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Exercise Keen Sword ‘13 begins Sgt. Adam Miller

Marines drive an assault amphibious vehicle during Exercise Keen Sword 2013 Nov. 9. U.S. military and Japan Ground Self-Defense Force personnel are training alongside each other at locations throughout Japan during Keep Sword, a regularly-scheduled, joint, bilateral exercise. The Marines are with Combat Assault Battalion, 3rd Marine Division, III Marine Expeditionary Force. (U.S. Marine Corps photo by Lance Cpl. Adam B. Miller/Released)

USS DENVER, Japan - Marines and Japan Ground Self-Defense Force members commenced their maritime participation in Exercise Keen Sword 2013 aboard the USS Denver Nov. 8.

Keen Sword, which will run until Nov. 17, is a regularly-scheduled, joint, bilateral exercise between U.S. and Japanese forces at training locations throughout Japan. Marines, sailors and JGSDF members have been participating in Keen Sword for more than two weeks on Okinawa, including base security operations in the Central Training Area at Camp Hansen.

Keen Sword allows the U.S. and Japan to practice coordination procedures and improve interoperability required to effectively defend Japan or respond to crises throughout the Asia- Pacific region.

“The purpose of (Keen Sword) is bilateral integration of both naval and ground assets between the Japan Self-Defense Force and United States forces,” said Maj. Jonathan L. Hayes, the company commander for Company E, 2nd Battalion, 3rd Marine Regiment, which is assigned to 4th Marine Regiment, 3rd Marine Division, III Marine Expeditionary Force. “This training not only makes us better warfighters, but also helps Japan’s forces develop while increasing our interoperability.”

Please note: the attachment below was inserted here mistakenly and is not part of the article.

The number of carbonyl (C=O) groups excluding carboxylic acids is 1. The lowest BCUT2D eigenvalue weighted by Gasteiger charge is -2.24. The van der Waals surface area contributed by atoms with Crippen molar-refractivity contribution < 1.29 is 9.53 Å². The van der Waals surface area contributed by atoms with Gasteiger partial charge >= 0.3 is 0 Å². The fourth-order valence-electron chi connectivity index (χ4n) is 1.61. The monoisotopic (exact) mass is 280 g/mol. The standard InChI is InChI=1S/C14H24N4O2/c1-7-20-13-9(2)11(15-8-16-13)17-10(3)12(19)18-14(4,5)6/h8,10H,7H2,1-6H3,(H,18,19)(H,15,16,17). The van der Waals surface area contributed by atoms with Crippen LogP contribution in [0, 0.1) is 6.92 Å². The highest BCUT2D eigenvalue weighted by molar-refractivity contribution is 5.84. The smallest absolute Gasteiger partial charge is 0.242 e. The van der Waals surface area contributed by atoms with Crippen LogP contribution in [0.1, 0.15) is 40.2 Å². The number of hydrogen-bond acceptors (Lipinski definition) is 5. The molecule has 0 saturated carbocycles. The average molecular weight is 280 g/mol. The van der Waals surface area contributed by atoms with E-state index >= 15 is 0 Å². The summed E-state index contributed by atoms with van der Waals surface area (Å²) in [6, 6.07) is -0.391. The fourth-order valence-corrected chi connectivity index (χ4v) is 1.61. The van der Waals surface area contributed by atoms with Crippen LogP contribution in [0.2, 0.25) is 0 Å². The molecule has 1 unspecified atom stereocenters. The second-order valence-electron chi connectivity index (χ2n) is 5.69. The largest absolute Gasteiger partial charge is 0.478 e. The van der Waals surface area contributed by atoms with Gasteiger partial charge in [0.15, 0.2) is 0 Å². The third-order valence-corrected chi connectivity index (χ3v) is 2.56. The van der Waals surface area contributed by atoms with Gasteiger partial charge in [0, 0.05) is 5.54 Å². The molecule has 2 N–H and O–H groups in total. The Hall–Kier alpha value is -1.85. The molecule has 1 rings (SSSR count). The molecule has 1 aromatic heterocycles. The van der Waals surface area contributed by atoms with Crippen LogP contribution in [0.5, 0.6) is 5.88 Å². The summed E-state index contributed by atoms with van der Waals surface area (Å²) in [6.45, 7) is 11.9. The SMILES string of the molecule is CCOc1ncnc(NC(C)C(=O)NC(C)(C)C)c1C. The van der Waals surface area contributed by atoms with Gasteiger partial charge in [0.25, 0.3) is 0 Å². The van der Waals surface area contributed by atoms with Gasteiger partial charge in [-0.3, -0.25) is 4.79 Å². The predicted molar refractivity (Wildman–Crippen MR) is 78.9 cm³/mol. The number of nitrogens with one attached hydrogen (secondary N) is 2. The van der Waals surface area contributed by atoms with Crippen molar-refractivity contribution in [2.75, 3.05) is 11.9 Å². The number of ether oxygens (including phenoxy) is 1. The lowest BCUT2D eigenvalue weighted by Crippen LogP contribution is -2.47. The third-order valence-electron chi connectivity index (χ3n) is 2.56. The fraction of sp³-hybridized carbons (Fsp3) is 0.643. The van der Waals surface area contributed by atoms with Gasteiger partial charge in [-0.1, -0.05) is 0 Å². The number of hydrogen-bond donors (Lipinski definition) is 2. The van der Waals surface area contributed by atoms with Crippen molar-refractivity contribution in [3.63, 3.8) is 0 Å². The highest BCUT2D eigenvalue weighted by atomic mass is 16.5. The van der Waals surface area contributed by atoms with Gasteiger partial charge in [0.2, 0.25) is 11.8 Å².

During Keen Sword, Company E, along with Marines with Combat Assault Battalion, 3rd Marine Division, will conduct a mock amphibious operation.

“I want to get my Marines back in the water, which is something the Marine Corps should be doing all of the time,” Hayes said.
Although the Marine Corps is inherently amphibious, in the past decade, it has not conducted many amphibious operations because of its efforts in Afghanistan and Iraq, according to Hayes.

“The relevance of amphibious operations is very important strategically for the U.S. and Japan, especially with the potential for natural disasters and crises in this region,” said Hayes. “It is important we conduct this training with Japan, one of our most important allies.”

In 1960, the U.S. and Japan signed the Treaty of Mutual Cooperation and Security, forging an alliance built on a shared vision of peace, prosperity, democracy and regional stability. Keen Sword is one example of the U.S. and Japan continuing to strengthen the alliance and meet the treaty’s goals.

“This is a great opportunity for us to conduct an exercise with our ally and to learn about their strengths while seeing how we can best support each other in different scenarios,” said 1st Lt. David A. Miller Jr., a platoon commander with Company E. “During Keen Sword, the Marines get to interact and train with their brothers-in-arms from Japan, which will strengthen our countries’ relationship.”


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Public Domain Mark
This work, Exercise Keen Sword '13 begins, by Sgt Adam Miller, identified by DVIDS, is free of known copyright restrictions under U.S. copyright law.

Date Taken:11.08.2012

Date Posted:11.14.2012 23:45

Location:USS DENVER, AICHI, JP

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